The inequality roots of weak partisan attachment: Evidence from Denmark

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Abstract

Partisan attachment among the electorate is important for the stability of national party systems. This article argues that the level of inequality during a period of early party formation can have profound impact on political parties’ initial mobilization strategies and thus later levels of partisan attachment and electoral support among the population. An unequal distribution of agricultural land under a limited franchise decreases the incentive of parties representing rural interests to build strong local party organizations and partisan loyalty. Consequently, areas with high land inequality should show less electoral support for these parties after extension of the franchise. This theory is tested using data from early 20th century Denmark. In accordance with the theory, the Liberal Party, which represented rural interests, did poorer electorally in areas with historical high land inequality. The beneficiaries of the Liberal Party's weakness were both centrist and far-left parties as well as the extreme right.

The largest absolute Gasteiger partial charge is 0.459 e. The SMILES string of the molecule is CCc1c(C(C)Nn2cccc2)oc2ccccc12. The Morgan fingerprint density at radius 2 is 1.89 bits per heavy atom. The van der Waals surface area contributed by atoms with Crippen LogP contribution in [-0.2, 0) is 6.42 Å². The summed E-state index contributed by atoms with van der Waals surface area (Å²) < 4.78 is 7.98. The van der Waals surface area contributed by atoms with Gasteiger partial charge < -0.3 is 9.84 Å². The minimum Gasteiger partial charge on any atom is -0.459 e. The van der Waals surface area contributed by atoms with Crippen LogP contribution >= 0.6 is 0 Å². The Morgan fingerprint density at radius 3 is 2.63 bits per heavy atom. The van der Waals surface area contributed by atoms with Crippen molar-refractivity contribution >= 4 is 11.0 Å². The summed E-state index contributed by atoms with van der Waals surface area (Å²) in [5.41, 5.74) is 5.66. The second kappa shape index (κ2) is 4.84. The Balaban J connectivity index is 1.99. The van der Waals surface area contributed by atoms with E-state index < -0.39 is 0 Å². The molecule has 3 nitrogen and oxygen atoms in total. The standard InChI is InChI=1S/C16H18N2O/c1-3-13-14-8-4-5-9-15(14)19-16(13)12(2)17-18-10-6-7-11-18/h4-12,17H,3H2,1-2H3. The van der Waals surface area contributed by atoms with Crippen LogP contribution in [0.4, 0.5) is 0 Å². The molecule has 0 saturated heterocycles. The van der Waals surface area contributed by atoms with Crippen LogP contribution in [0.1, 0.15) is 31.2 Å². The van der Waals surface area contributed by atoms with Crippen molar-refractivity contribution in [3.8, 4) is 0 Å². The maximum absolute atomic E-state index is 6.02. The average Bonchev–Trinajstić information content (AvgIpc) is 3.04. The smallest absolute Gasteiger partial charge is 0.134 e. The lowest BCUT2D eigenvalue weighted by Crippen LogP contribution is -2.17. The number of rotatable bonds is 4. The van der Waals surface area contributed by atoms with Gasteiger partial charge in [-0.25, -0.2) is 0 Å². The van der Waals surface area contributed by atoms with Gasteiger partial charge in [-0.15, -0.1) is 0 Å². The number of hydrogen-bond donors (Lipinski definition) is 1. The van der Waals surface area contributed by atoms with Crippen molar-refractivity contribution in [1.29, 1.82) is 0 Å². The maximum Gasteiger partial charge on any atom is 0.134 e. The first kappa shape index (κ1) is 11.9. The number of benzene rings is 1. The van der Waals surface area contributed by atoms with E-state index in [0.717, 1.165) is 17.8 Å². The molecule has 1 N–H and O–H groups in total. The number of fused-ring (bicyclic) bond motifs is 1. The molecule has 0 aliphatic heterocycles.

Original languageEnglish
Article number102650
JournalElectoral Studies
Volume85
Number of pages11
ISSN0261-3794
DOIs
Publication statusPublished - Oct 2023

Keywords

  • Democratization
  • Inequality
  • Partisan attachment
  • Party systems

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